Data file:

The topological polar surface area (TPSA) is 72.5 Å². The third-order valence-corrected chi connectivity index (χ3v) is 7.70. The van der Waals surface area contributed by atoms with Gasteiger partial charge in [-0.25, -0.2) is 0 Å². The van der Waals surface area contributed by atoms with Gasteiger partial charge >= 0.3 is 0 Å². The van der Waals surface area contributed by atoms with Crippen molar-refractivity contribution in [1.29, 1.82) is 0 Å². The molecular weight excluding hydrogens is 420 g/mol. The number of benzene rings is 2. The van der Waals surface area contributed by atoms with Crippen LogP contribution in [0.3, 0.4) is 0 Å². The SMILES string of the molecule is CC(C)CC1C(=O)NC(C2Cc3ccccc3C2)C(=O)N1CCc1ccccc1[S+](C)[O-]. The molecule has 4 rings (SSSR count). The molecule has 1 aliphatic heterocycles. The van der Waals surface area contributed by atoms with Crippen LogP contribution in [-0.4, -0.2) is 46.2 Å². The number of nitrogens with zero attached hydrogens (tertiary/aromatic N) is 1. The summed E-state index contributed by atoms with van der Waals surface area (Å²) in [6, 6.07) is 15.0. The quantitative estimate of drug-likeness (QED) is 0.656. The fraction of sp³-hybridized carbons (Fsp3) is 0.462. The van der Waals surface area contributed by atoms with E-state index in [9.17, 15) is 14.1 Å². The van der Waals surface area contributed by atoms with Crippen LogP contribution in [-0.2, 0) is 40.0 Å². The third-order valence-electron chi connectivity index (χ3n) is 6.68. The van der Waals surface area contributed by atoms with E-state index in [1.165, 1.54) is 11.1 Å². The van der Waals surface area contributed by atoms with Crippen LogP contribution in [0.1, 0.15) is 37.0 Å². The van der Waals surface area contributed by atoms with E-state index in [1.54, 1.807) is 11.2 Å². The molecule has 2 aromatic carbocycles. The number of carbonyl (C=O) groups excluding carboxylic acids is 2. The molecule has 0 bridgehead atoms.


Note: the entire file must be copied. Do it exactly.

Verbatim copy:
The topological polar surface area (TPSA) is 72.5 Å². The third-order valence-corrected chi connectivity index (χ3v) is 7.70. The van der Waals surface area contributed by atoms with Gasteiger partial charge in [-0.25, -0.2) is 0 Å². The van der Waals surface area contributed by atoms with Gasteiger partial charge >= 0.3 is 0 Å². The van der Waals surface area contributed by atoms with Crippen molar-refractivity contribution in [1.29, 1.82) is 0 Å². The molecular weight excluding hydrogens is 420 g/mol. The number of benzene rings is 2. The van der Waals surface area contributed by atoms with Crippen LogP contribution in [0.3, 0.4) is 0 Å². The SMILES string of the molecule is CC(C)CC1C(=O)NC(C2Cc3ccccc3C2)C(=O)N1CCc1ccccc1[S+](C)[O-]. The molecule has 4 rings (SSSR count). The molecule has 1 aliphatic heterocycles. The van der Waals surface area contributed by atoms with Crippen LogP contribution in [-0.4, -0.2) is 46.2 Å². The number of nitrogens with zero attached hydrogens (tertiary/aromatic N) is 1. The summed E-state index contributed by atoms with van der Waals surface area (Å²) in [6, 6.07) is 15.0. The quantitative estimate of drug-likeness (QED) is 0.656. The fraction of sp³-hybridized carbons (Fsp3) is 0.462. The van der Waals surface area contributed by atoms with E-state index in [9.17, 15) is 14.1 Å². The van der Waals surface area contributed by atoms with Crippen LogP contribution in [-0.2, 0) is 40.0 Å². The third-order valence-electron chi connectivity index (χ3n) is 6.68. The van der Waals surface area contributed by atoms with E-state index in [1.165, 1.54) is 11.1 Å². The van der Waals surface area contributed by atoms with Crippen LogP contribution in [0.1, 0.15) is 37.0 Å². The van der Waals surface area contributed by atoms with E-state index in [1.54, 1.807) is 11.2 Å². The molecule has 2 aromatic carbocycles. The number of carbonyl (C=O) groups excluding carboxylic acids is 2. The molecule has 0 bridgehead atoms.